Here is a list of the top seven ambitious technologies that could really change the world, as published in techgig, a major technology website:
In developing countries, the phone is more important than computers. Phone location data can be useful in dealing with natural disasters or improving public transport. In Africa, cell phone tower data is used to map people’s movements – and that mapping can help track diseases such as malaria and identify patterns of transmission.
2. Digital imaging
Imaging technology is improving by leaps and bounds. In the medical field, imaging technology enables doctors to look inside patients with unprecedented levels of detail.
3. Mind-controlled prosthetics
Defense Advanced Research Projects Agency (DARPA), the US agency responsible for the development of new technology calls this prosthetic Targeted Muscle Re-innervation (TMR). TMR makes brain-controlled prosthetic limbs almost as responsive as real ones, providing sensory feedback that enables prosthetic users to riffle through a bag or grab an object without having to look at it.
4. 3-D printing
While 3-D printing is being notoriously projected for its use for making guns and drugs, its uses are far less sensational and far more useful. It will help revolutionise manufacturing by slashing research and development costs. In the long term, we could simply print products at home instead of ordering them online and waiting for couriers to deliver.
5. Solar technology
Nanotechnology will help revolutionize solar technology by countering the biggest issues of solar technology – solar panels are hefty, pricey, and inefficient. Nanotechnology can effectively make panels much less reflective, much cheaper to produce, and much more efficient. Other ideas include tiny antennae on devices that capture solar energy and instantly convert it to power and nanotech paint that turns entire buildings into solar energy collectors.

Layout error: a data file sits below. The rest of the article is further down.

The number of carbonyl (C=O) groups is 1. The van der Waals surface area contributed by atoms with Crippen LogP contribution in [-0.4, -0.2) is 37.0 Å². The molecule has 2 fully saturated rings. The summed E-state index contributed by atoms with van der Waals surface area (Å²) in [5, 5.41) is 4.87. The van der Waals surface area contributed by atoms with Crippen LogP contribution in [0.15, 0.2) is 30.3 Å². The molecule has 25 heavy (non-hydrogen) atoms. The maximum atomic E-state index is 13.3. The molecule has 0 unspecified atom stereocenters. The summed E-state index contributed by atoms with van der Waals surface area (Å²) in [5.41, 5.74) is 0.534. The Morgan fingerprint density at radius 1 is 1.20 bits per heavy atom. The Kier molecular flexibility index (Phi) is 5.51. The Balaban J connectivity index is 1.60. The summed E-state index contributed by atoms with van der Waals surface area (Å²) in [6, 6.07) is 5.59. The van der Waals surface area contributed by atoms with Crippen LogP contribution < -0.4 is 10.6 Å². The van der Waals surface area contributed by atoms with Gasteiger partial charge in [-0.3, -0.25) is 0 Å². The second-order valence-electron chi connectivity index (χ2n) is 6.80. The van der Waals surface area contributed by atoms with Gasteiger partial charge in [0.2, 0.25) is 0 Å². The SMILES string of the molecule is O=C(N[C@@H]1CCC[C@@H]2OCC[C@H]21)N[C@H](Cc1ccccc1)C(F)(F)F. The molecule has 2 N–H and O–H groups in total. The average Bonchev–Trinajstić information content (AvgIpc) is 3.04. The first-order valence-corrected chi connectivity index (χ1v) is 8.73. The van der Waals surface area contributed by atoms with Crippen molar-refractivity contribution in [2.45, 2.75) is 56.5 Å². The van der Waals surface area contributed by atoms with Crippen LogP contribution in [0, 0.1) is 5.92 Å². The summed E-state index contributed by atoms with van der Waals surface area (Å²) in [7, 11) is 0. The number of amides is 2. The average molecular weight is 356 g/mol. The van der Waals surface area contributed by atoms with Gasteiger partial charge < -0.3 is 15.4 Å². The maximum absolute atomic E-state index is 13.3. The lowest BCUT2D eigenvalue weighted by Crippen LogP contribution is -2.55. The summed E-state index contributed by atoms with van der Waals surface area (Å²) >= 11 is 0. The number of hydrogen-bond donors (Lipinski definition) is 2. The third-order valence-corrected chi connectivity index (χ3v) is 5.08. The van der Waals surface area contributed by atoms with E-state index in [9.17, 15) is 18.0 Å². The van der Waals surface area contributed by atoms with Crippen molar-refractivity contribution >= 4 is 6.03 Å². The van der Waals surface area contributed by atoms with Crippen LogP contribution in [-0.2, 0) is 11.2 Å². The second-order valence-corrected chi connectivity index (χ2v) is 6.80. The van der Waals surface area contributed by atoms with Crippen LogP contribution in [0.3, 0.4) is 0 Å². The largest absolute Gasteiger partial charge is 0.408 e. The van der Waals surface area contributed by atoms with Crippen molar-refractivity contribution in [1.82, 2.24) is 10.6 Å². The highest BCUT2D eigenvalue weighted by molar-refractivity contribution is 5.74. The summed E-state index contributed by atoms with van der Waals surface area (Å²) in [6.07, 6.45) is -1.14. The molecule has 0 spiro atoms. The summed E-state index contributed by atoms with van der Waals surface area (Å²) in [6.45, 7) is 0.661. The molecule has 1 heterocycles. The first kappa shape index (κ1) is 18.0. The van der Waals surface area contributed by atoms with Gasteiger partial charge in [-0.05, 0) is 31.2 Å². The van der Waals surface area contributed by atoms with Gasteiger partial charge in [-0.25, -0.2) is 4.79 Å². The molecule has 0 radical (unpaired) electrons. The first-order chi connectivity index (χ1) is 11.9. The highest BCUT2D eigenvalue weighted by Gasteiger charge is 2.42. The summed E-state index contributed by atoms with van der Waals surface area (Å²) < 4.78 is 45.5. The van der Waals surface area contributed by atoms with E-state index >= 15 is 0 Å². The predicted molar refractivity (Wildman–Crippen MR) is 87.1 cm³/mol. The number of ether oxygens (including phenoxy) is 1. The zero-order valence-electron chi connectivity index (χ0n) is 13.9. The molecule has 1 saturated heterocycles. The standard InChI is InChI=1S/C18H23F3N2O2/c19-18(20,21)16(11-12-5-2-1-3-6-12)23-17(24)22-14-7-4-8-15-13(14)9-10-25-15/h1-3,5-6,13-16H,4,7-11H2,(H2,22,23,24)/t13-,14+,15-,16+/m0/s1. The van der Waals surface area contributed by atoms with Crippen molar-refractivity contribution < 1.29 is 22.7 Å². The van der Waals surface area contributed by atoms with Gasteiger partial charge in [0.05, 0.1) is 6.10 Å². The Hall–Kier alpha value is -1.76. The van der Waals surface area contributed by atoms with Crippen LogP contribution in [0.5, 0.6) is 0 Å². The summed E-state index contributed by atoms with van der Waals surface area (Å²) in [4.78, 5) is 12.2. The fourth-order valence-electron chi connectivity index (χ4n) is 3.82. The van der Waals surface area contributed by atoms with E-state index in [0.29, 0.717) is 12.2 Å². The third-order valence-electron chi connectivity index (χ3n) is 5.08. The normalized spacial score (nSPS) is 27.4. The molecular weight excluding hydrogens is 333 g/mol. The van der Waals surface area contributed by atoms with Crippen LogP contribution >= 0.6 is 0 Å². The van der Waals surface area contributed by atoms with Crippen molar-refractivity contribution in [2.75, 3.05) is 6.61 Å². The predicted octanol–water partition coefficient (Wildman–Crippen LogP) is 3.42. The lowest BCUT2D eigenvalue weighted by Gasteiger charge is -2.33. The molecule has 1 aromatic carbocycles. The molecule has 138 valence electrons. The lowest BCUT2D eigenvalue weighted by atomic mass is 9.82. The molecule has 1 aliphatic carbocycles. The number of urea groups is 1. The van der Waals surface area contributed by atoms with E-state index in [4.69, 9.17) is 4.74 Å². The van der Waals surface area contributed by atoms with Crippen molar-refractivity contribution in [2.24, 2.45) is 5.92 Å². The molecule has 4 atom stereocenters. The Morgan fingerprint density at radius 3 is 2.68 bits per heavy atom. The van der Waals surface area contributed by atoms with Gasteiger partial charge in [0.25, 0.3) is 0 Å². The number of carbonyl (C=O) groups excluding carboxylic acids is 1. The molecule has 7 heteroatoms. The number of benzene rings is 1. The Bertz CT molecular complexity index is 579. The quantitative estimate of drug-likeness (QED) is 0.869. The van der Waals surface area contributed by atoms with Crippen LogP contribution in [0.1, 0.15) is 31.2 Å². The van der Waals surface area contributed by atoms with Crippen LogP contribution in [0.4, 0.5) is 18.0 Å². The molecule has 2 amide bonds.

Synthetic biology is an emerging experimental discipline that involves genetically engineering organisms to do useful tasks. However, hacking into nature’s systems is in a bit of a controversy. The ‘Glowing Plant’ project’s plans to engineer glow-in-the-dark plants have some experts worrying. Distributing those plants around might foster a negative public perception of synthetic biology. Friends of the Earth International’ has called for a global moratorium on the release of synthetic organisms until the proper regulations and safety mechanisms have been put in place.
7. Genetic scanning
Full genome analysis could have profound implications if it becomes more affordable. (The prices of DNA sequencing has dropped from $2.7 billion per person to $5,000 in 10 years.) We could discover if we are prone to particular kinds of cancer, or if we have higher than average risks of various unpleasant conditions. Angelina Jolie’s recent preventive surgery was an example of DNA sequencing in action: Jolie has the BRCA1 gene, which means she has a high risk of developing the breast cancer that killed her mother.